Best Practices for Data Import
Importing Data from OBS in Parallel
- Splitting a data file into multiple files
Importing a huge amount of data takes a long period of time and consumes many computing resources.
To improve the performance of importing data from OBS, split a data file into multiple files as evenly as possible before importing it to OBS. The preferred number of split files is an integer multiple of the DN quantity.
- Verifying data files before and after an import
When importing data from OBS, first import your files to your OBS bucket, and then verify that the bucket contains all the correct files, and only those files.
After the import is complete, run the SELECT statement to verify that the required files have been imported.
Using GDS to Import Data
- Data skew causes the query performance to deteriorate. Before importing all the data from a table containing over 10 million records, you are advised to import some of the data and check whether there is data skew and whether the distribution keys need to be changed. Troubleshoot the data skew if any. It is costly to address data skew and change the distribution keys after a large amount of data has been imported. For details, see Checking for Data Skew.
- To speed up the import, you are advised to split files and use multiple GDSs to import data in parallel. An import task can be split into multiple concurrent import tasks. If multiple import tasks use the same GDS, you can specify the -t parameter to enable GDS multi-thread concurrent import. To prevent physical I/O and network bottleneck, you are advised to mount GDSs to different physical disks and NICs.
- If the GDS I/O and NICs do not reach their physical bottlenecks, you can enable SMP on DWS for acceleration. SMP will multiply the pressure on GDSs. Note that SMP adaptation is implemented based on the DWS CPU pressure rather than the GDS pressure. For details about SMP, see Recommended Suggestions for SMP.
- For the proper communication between GDSs and DWS, you are advised to use 10GE networks because 1GE networks cannot bear the high-speed data transmission. To maximize the import rate of a single file, ensure that a 10GE network is used and the data disk group I/O rate is greater than the upper limit of the GDS single-core processing capability (about 400 MB/s).
- Similar to the single-table import, ensure that the I/O rate is greater than the maximum network throughput in the concurrent import.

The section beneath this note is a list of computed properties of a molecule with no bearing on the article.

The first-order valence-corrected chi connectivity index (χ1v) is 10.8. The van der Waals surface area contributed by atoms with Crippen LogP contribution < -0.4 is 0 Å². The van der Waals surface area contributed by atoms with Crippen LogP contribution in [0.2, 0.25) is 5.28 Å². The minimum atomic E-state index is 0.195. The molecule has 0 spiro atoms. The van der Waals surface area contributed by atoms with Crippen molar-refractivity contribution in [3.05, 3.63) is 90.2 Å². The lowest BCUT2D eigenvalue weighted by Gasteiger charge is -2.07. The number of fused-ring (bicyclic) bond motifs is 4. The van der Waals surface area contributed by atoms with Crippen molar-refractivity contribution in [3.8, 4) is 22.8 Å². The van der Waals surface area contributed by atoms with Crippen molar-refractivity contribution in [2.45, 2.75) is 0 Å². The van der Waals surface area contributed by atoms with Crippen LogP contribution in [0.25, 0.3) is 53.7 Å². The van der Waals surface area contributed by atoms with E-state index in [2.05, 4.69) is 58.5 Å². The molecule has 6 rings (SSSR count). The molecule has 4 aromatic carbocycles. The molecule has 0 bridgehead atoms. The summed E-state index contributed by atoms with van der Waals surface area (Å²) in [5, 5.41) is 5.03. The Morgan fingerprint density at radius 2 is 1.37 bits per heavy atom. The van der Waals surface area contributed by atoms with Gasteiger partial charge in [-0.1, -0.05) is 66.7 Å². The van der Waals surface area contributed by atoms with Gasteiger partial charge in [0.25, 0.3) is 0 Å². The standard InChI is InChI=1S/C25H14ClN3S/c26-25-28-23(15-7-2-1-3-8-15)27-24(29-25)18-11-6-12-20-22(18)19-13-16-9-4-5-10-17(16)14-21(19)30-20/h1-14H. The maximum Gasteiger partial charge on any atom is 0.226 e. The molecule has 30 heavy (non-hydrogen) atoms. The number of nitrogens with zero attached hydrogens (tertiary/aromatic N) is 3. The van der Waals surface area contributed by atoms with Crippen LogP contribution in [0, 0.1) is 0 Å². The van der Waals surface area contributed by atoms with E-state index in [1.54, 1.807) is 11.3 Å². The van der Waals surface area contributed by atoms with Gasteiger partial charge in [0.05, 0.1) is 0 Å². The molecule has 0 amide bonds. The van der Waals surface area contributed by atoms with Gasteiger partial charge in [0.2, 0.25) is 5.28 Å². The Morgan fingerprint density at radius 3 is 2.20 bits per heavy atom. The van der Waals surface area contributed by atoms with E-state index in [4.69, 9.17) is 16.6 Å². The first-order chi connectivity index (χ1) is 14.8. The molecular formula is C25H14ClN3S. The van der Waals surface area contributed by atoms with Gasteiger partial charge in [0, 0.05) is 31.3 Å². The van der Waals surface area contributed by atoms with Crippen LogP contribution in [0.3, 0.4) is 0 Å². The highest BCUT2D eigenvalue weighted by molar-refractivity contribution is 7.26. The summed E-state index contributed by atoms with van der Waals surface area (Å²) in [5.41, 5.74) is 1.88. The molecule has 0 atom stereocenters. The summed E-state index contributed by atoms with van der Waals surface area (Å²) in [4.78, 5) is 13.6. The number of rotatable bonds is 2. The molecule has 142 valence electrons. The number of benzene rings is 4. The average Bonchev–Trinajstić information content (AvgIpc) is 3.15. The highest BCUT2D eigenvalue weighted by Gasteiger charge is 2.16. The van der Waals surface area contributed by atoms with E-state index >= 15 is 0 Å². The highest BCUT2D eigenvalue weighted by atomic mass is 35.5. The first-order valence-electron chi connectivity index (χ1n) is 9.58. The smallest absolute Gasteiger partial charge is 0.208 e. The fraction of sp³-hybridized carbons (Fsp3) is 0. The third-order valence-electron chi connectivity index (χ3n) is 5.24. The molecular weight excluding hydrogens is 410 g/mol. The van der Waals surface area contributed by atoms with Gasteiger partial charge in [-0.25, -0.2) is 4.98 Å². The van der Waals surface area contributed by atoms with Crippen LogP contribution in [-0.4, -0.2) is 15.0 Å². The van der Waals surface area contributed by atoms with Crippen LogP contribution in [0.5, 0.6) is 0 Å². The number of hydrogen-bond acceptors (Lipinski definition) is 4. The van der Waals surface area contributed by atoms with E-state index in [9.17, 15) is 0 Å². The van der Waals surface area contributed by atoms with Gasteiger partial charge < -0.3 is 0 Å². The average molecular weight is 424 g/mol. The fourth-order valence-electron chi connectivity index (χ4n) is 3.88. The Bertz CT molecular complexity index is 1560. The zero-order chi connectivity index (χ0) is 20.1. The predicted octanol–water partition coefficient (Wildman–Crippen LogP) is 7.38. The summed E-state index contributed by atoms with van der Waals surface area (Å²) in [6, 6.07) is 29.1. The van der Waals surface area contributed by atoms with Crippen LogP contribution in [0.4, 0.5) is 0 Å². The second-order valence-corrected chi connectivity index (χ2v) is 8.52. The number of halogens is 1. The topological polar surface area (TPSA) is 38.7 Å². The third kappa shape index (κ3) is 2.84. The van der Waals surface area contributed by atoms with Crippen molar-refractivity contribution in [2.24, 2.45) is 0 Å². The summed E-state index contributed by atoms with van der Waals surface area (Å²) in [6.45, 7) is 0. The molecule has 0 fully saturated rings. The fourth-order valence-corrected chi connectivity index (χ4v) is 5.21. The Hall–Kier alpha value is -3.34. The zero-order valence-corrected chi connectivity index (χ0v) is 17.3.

- It is recommended that the ratio of GDS quantity to DN quantity be in the range of 1:3 to 1:6.
- To improve the efficiency of importing data in batches to column-store partitioned tables, the data is buffered before being written into a disk. You can specify the number of buffers and the buffer size by setting partition_mem_batch and partition_max_cache_size, respectively. The smaller the values, the slower the batch import to column-store partitioned tables. The larger the values, the higher the memory consumption.
Using INSERT to Insert Multiple Rows
If the COPY statement cannot be used and you require SQL inserts, use a multi-row insert whenever possible. Data compression is inefficient when you add data of only one row or a few rows at a time.
Multi-row inserts improve performance by batching up a series of inserts. The following example inserts three rows into a three-column table using a single INSERT statement. This is still a small insert, shown simply to illustrate the syntax of a multi-row insert. For details about how to create a table, see Creating a Table.
To insert multiple rows of data to the table customer_t1, run the following statement:
INSERT INTO customer_t1 VALUES (6885, 'maps', 'Joes'), (4321, 'tpcds', 'Lily'), (9527, 'world', 'James');
For more details and examples, see INSERT.
Using COPY to Import Data
The COPY statement imports data from local and remote databases in parallel. COPY imports large amounts of data more efficiently than using INSERT statements.
For details about how to use the COPY statement, see Data Import Using COPY FROM STDIN.
Using a gsql Meta-Command to Import Data
The \copy command can be used to import data after you log in to a database through any psql client. Unlike the COPY statement, the \copy command reads from or writes into a file.
Data read or written using the \copy command is transferred through the connection between the server and the client and may not be efficient. The COPY statement is recommended when the amount of data is large.
For details about how to use the \copy command, see Using a gsql Meta-Command to Import Data.